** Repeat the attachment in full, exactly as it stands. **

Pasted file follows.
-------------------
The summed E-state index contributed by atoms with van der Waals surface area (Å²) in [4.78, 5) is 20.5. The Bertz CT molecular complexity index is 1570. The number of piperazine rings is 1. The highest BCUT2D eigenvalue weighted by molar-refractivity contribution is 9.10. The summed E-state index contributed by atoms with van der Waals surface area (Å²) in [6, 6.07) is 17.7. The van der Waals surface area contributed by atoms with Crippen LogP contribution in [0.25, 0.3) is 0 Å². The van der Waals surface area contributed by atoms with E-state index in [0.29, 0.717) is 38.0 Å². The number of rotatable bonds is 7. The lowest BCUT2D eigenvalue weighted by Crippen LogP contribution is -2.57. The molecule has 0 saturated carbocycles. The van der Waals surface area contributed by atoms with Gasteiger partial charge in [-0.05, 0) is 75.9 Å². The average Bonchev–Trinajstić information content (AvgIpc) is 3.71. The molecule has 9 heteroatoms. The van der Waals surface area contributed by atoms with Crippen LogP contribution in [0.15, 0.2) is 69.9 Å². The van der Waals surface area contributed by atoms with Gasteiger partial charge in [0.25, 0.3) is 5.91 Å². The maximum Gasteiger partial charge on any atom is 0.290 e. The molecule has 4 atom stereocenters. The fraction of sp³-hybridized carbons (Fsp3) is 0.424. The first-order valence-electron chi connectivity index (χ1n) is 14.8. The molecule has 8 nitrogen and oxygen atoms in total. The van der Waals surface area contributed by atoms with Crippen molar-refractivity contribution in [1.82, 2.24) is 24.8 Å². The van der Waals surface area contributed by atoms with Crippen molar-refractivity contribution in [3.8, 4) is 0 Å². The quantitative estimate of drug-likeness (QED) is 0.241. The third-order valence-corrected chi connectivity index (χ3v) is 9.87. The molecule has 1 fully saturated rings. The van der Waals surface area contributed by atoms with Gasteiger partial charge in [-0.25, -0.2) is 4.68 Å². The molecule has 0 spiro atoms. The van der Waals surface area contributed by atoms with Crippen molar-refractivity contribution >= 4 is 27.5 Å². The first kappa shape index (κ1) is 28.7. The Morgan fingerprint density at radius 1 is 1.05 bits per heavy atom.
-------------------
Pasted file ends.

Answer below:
The summed E-state index contributed by atoms with van der Waals surface area (Å²) in [4.78, 5) is 20.5. The Bertz CT molecular complexity index is 1570. The number of piperazine rings is 1. The highest BCUT2D eigenvalue weighted by molar-refractivity contribution is 9.10. The summed E-state index contributed by atoms with van der Waals surface area (Å²) in [6, 6.07) is 17.7. The van der Waals surface area contributed by atoms with Crippen LogP contribution in [0.25, 0.3) is 0 Å². The van der Waals surface area contributed by atoms with E-state index in [0.29, 0.717) is 38.0 Å². The number of rotatable bonds is 7. The lowest BCUT2D eigenvalue weighted by Crippen LogP contribution is -2.57. The molecule has 0 saturated carbocycles. The van der Waals surface area contributed by atoms with Gasteiger partial charge in [-0.05, 0) is 75.9 Å². The average Bonchev–Trinajstić information content (AvgIpc) is 3.71. The molecule has 9 heteroatoms. The van der Waals surface area contributed by atoms with Crippen LogP contribution in [0.15, 0.2) is 69.9 Å². The van der Waals surface area contributed by atoms with Gasteiger partial charge in [0.25, 0.3) is 5.91 Å². The maximum Gasteiger partial charge on any atom is 0.290 e. The molecule has 4 atom stereocenters. The fraction of sp³-hybridized carbons (Fsp3) is 0.424. The first-order valence-electron chi connectivity index (χ1n) is 14.8. The molecule has 8 nitrogen and oxygen atoms in total. The van der Waals surface area contributed by atoms with Crippen molar-refractivity contribution in [1.82, 2.24) is 24.8 Å². The van der Waals surface area contributed by atoms with Crippen molar-refractivity contribution in [3.8, 4) is 0 Å². The quantitative estimate of drug-likeness (QED) is 0.241. The third-order valence-corrected chi connectivity index (χ3v) is 9.87. The molecule has 1 fully saturated rings. The van der Waals surface area contributed by atoms with Gasteiger partial charge in [-0.25, -0.2) is 4.68 Å². The molecule has 0 spiro atoms. The van der Waals surface area contributed by atoms with Crippen molar-refractivity contribution >= 4 is 27.5 Å². The first kappa shape index (κ1) is 28.7. The Morgan fingerprint density at radius 1 is 1.05 bits per heavy atom.